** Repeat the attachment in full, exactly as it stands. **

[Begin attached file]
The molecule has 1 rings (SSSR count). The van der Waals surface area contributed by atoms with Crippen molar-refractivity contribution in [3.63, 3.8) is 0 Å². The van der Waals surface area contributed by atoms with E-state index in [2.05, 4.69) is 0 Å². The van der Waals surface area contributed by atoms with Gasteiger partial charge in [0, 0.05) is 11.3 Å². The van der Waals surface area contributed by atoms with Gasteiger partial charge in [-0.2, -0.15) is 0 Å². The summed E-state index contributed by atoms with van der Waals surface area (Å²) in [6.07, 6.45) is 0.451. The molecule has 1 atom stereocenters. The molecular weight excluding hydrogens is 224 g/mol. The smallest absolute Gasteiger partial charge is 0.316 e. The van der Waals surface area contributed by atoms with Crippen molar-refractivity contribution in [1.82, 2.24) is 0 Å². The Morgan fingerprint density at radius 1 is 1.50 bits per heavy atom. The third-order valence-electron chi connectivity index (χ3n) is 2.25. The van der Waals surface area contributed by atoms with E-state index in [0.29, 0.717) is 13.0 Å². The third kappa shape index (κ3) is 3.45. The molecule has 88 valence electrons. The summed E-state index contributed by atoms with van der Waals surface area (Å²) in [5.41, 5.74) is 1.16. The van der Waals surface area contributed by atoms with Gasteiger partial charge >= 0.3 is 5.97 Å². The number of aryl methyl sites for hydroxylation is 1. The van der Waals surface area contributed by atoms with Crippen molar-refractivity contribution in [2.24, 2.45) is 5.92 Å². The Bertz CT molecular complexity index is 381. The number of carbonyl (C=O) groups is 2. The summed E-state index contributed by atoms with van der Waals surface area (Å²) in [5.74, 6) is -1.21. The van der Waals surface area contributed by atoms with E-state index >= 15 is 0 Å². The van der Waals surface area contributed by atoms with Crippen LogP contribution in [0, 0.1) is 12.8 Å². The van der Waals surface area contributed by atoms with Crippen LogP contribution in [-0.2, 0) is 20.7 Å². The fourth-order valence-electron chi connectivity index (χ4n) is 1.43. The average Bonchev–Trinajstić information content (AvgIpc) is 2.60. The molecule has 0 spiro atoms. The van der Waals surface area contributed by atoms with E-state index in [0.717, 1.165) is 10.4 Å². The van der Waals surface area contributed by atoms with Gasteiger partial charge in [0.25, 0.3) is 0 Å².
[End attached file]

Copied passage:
The molecule has 1 rings (SSSR count). The van der Waals surface area contributed by atoms with Crippen molar-refractivity contribution in [3.63, 3.8) is 0 Å². The van der Waals surface area contributed by atoms with E-state index in [2.05, 4.69) is 0 Å². The van der Waals surface area contributed by atoms with Gasteiger partial charge in [0, 0.05) is 11.3 Å². The van der Waals surface area contributed by atoms with Gasteiger partial charge in [-0.2, -0.15) is 0 Å². The summed E-state index contributed by atoms with van der Waals surface area (Å²) in [6.07, 6.45) is 0.451. The molecule has 1 atom stereocenters. The molecular weight excluding hydrogens is 224 g/mol. The smallest absolute Gasteiger partial charge is 0.316 e. The van der Waals surface area contributed by atoms with Crippen molar-refractivity contribution in [1.82, 2.24) is 0 Å². The Morgan fingerprint density at radius 1 is 1.50 bits per heavy atom. The third-order valence-electron chi connectivity index (χ3n) is 2.25. The van der Waals surface area contributed by atoms with E-state index in [0.29, 0.717) is 13.0 Å². The third kappa shape index (κ3) is 3.45. The molecule has 88 valence electrons. The summed E-state index contributed by atoms with van der Waals surface area (Å²) in [5.41, 5.74) is 1.16. The van der Waals surface area contributed by atoms with Gasteiger partial charge >= 0.3 is 5.97 Å². The number of aryl methyl sites for hydroxylation is 1. The van der Waals surface area contributed by atoms with Crippen molar-refractivity contribution in [2.24, 2.45) is 5.92 Å². The Bertz CT molecular complexity index is 381. The number of carbonyl (C=O) groups is 2. The summed E-state index contributed by atoms with van der Waals surface area (Å²) in [5.74, 6) is -1.21. The van der Waals surface area contributed by atoms with E-state index >= 15 is 0 Å². The van der Waals surface area contributed by atoms with Crippen LogP contribution in [0, 0.1) is 12.8 Å². The van der Waals surface area contributed by atoms with Crippen LogP contribution in [-0.2, 0) is 20.7 Å². The fourth-order valence-electron chi connectivity index (χ4n) is 1.43. The average Bonchev–Trinajstić information content (AvgIpc) is 2.60. The molecule has 0 spiro atoms. The van der Waals surface area contributed by atoms with E-state index in [0.717, 1.165) is 10.4 Å². The van der Waals surface area contributed by atoms with Gasteiger partial charge in [0.25, 0.3) is 0 Å².